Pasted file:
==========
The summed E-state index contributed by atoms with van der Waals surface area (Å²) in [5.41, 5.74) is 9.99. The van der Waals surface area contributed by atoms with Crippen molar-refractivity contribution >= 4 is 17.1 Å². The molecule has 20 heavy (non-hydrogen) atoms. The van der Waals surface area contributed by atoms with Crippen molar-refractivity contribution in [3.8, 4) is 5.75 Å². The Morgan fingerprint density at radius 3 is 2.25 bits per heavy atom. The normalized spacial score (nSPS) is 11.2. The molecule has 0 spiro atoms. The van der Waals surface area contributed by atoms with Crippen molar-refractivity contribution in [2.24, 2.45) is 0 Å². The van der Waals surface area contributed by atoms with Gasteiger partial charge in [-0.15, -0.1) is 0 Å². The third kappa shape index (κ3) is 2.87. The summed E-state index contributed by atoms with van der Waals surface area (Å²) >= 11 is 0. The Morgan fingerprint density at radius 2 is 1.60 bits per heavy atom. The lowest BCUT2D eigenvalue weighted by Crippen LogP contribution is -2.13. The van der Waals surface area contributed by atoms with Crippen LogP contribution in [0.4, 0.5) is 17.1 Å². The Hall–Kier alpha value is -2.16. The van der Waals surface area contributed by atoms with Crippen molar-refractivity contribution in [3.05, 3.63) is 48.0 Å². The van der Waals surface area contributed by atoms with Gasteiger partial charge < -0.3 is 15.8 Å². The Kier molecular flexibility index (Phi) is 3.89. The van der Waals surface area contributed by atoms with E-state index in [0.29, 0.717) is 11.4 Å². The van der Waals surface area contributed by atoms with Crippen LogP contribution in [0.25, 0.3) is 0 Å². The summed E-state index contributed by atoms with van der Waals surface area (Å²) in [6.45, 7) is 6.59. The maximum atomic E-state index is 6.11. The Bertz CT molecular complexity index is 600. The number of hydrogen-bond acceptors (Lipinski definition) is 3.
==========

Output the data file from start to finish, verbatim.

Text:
The summed E-state index contributed by atoms with van der Waals surface area (Å²) in [5.41, 5.74) is 9.99. The van der Waals surface area contributed by atoms with Crippen molar-refractivity contribution >= 4 is 17.1 Å². The molecule has 20 heavy (non-hydrogen) atoms. The van der Waals surface area contributed by atoms with Crippen molar-refractivity contribution in [3.8, 4) is 5.75 Å². The Morgan fingerprint density at radius 3 is 2.25 bits per heavy atom. The normalized spacial score (nSPS) is 11.2. The molecule has 0 spiro atoms. The van der Waals surface area contributed by atoms with Crippen molar-refractivity contribution in [2.24, 2.45) is 0 Å². The van der Waals surface area contributed by atoms with Gasteiger partial charge in [-0.15, -0.1) is 0 Å². The third kappa shape index (κ3) is 2.87. The summed E-state index contributed by atoms with van der Waals surface area (Å²) >= 11 is 0. The Morgan fingerprint density at radius 2 is 1.60 bits per heavy atom. The lowest BCUT2D eigenvalue weighted by Crippen LogP contribution is -2.13. The van der Waals surface area contributed by atoms with Crippen LogP contribution in [0.4, 0.5) is 17.1 Å². The Hall–Kier alpha value is -2.16. The van der Waals surface area contributed by atoms with Crippen molar-refractivity contribution in [3.05, 3.63) is 48.0 Å². The van der Waals surface area contributed by atoms with Gasteiger partial charge < -0.3 is 15.8 Å². The Kier molecular flexibility index (Phi) is 3.89. The van der Waals surface area contributed by atoms with E-state index in [0.29, 0.717) is 11.4 Å². The van der Waals surface area contributed by atoms with Crippen LogP contribution in [0.25, 0.3) is 0 Å². The summed E-state index contributed by atoms with van der Waals surface area (Å²) in [6.45, 7) is 6.59. The maximum atomic E-state index is 6.11. The Bertz CT molecular complexity index is 600. The number of hydrogen-bond acceptors (Lipinski definition) is 3.